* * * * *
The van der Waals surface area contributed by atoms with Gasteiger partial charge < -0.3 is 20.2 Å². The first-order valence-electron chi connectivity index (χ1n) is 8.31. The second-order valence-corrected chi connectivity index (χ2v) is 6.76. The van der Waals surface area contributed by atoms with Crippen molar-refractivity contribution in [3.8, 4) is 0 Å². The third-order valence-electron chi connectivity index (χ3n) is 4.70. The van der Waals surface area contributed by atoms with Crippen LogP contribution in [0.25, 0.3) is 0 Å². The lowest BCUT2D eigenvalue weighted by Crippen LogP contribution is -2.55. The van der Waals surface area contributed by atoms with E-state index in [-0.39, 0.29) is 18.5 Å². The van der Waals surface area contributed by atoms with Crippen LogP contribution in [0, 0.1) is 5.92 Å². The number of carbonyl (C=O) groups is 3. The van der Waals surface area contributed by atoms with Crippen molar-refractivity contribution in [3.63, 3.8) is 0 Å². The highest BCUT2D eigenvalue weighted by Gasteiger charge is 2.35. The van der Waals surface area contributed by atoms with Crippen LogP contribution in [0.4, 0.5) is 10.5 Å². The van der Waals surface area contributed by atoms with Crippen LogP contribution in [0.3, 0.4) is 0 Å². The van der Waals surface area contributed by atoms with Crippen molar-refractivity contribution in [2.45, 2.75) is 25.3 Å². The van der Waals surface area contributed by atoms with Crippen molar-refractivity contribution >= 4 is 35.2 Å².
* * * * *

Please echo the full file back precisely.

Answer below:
The van der Waals surface area contributed by atoms with Gasteiger partial charge < -0.3 is 20.2 Å². The first-order valence-electron chi connectivity index (χ1n) is 8.31. The second-order valence-corrected chi connectivity index (χ2v) is 6.76. The van der Waals surface area contributed by atoms with Crippen molar-refractivity contribution in [3.8, 4) is 0 Å². The third-order valence-electron chi connectivity index (χ3n) is 4.70. The van der Waals surface area contributed by atoms with Crippen LogP contribution in [0.25, 0.3) is 0 Å². The lowest BCUT2D eigenvalue weighted by Crippen LogP contribution is -2.55. The van der Waals surface area contributed by atoms with E-state index in [-0.39, 0.29) is 18.5 Å². The van der Waals surface area contributed by atoms with Crippen LogP contribution in [0, 0.1) is 5.92 Å². The number of carbonyl (C=O) groups is 3. The van der Waals surface area contributed by atoms with Crippen molar-refractivity contribution in [3.63, 3.8) is 0 Å². The highest BCUT2D eigenvalue weighted by Gasteiger charge is 2.35. The van der Waals surface area contributed by atoms with Crippen LogP contribution in [0.4, 0.5) is 10.5 Å². The van der Waals surface area contributed by atoms with Crippen LogP contribution in [0.3, 0.4) is 0 Å². The van der Waals surface area contributed by atoms with Crippen molar-refractivity contribution in [2.45, 2.75) is 25.3 Å². The van der Waals surface area contributed by atoms with Crippen molar-refractivity contribution >= 4 is 35.2 Å².